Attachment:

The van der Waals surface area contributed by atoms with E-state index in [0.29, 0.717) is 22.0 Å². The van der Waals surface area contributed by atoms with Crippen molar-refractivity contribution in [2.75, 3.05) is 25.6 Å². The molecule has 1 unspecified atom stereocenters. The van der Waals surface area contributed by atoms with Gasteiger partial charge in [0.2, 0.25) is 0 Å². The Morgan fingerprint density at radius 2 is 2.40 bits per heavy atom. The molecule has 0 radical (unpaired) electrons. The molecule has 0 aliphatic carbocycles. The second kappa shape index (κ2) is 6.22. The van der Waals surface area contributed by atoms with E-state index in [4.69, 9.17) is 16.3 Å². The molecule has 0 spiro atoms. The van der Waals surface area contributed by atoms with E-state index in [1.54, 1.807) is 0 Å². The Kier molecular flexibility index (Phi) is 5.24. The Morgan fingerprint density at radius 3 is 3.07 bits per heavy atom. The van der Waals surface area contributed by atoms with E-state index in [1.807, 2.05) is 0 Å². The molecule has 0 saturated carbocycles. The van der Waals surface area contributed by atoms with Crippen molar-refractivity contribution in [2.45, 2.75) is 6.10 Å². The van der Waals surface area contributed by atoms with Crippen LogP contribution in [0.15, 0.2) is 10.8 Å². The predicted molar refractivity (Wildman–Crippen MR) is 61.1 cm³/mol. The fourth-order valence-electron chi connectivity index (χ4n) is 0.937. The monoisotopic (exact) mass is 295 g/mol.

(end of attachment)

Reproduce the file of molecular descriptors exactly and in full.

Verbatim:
The van der Waals surface area contributed by atoms with E-state index in [0.29, 0.717) is 22.0 Å². The van der Waals surface area contributed by atoms with Crippen molar-refractivity contribution in [2.75, 3.05) is 25.6 Å². The molecule has 1 unspecified atom stereocenters. The van der Waals surface area contributed by atoms with Gasteiger partial charge in [0.2, 0.25) is 0 Å². The Morgan fingerprint density at radius 2 is 2.40 bits per heavy atom. The molecule has 0 radical (unpaired) electrons. The molecule has 0 aliphatic carbocycles. The second kappa shape index (κ2) is 6.22. The van der Waals surface area contributed by atoms with E-state index in [4.69, 9.17) is 16.3 Å². The molecule has 0 spiro atoms. The van der Waals surface area contributed by atoms with E-state index in [1.54, 1.807) is 0 Å². The Kier molecular flexibility index (Phi) is 5.24. The Morgan fingerprint density at radius 3 is 3.07 bits per heavy atom. The van der Waals surface area contributed by atoms with E-state index in [1.807, 2.05) is 0 Å². The molecule has 0 saturated carbocycles. The van der Waals surface area contributed by atoms with Crippen molar-refractivity contribution in [2.45, 2.75) is 6.10 Å². The van der Waals surface area contributed by atoms with Crippen LogP contribution in [0.15, 0.2) is 10.8 Å². The predicted molar refractivity (Wildman–Crippen MR) is 61.1 cm³/mol. The fourth-order valence-electron chi connectivity index (χ4n) is 0.937. The monoisotopic (exact) mass is 295 g/mol.